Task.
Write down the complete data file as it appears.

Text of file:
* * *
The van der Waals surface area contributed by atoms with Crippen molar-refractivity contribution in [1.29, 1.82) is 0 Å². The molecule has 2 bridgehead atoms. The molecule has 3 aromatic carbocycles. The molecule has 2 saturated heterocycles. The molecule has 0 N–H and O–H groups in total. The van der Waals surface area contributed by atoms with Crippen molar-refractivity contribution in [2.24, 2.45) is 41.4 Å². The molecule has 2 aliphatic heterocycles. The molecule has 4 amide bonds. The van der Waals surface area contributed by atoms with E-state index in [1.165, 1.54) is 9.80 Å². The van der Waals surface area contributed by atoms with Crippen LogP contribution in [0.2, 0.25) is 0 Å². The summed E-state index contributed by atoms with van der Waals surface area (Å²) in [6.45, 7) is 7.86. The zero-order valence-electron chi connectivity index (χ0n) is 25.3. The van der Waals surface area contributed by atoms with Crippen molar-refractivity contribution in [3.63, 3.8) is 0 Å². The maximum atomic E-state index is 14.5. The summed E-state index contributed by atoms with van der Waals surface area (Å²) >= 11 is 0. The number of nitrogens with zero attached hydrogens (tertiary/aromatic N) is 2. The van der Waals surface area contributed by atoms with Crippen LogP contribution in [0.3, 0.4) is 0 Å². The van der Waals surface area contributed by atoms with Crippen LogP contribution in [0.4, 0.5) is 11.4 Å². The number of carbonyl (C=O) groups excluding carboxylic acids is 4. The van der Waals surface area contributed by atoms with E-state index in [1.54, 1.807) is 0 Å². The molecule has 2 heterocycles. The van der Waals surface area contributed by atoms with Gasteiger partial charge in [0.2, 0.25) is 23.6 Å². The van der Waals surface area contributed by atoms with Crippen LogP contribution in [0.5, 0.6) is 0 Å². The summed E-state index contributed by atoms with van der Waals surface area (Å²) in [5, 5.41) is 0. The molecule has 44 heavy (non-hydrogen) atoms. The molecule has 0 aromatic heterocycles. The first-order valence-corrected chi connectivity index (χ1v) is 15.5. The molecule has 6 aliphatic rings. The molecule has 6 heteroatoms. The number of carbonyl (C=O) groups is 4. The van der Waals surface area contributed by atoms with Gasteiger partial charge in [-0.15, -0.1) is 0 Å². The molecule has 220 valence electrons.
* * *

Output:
The van der Waals surface area contributed by atoms with Crippen molar-refractivity contribution in [1.29, 1.82) is 0 Å². The molecule has 2 bridgehead atoms. The molecule has 3 aromatic carbocycles. The molecule has 2 saturated heterocycles. The molecule has 0 N–H and O–H groups in total. The van der Waals surface area contributed by atoms with Crippen molar-refractivity contribution in [2.24, 2.45) is 41.4 Å². The molecule has 2 aliphatic heterocycles. The molecule has 4 amide bonds. The van der Waals surface area contributed by atoms with E-state index in [1.165, 1.54) is 9.80 Å². The van der Waals surface area contributed by atoms with Crippen LogP contribution in [0.2, 0.25) is 0 Å². The summed E-state index contributed by atoms with van der Waals surface area (Å²) in [6.45, 7) is 7.86. The zero-order valence-electron chi connectivity index (χ0n) is 25.3. The van der Waals surface area contributed by atoms with Crippen molar-refractivity contribution in [3.63, 3.8) is 0 Å². The maximum atomic E-state index is 14.5. The summed E-state index contributed by atoms with van der Waals surface area (Å²) >= 11 is 0. The number of nitrogens with zero attached hydrogens (tertiary/aromatic N) is 2. The van der Waals surface area contributed by atoms with Crippen LogP contribution in [0.3, 0.4) is 0 Å². The van der Waals surface area contributed by atoms with Crippen LogP contribution in [0.4, 0.5) is 11.4 Å². The number of carbonyl (C=O) groups excluding carboxylic acids is 4. The van der Waals surface area contributed by atoms with E-state index in [1.54, 1.807) is 0 Å². The molecule has 2 heterocycles. The van der Waals surface area contributed by atoms with Gasteiger partial charge in [0.2, 0.25) is 23.6 Å². The van der Waals surface area contributed by atoms with Crippen LogP contribution in [0.5, 0.6) is 0 Å². The summed E-state index contributed by atoms with van der Waals surface area (Å²) in [5, 5.41) is 0. The molecule has 44 heavy (non-hydrogen) atoms. The molecule has 0 aromatic heterocycles. The first-order valence-corrected chi connectivity index (χ1v) is 15.5. The molecule has 6 aliphatic rings. The molecule has 6 heteroatoms. The number of carbonyl (C=O) groups is 4. The van der Waals surface area contributed by atoms with Gasteiger partial charge in [-0.15, -0.1) is 0 Å². The molecule has 220 valence electrons.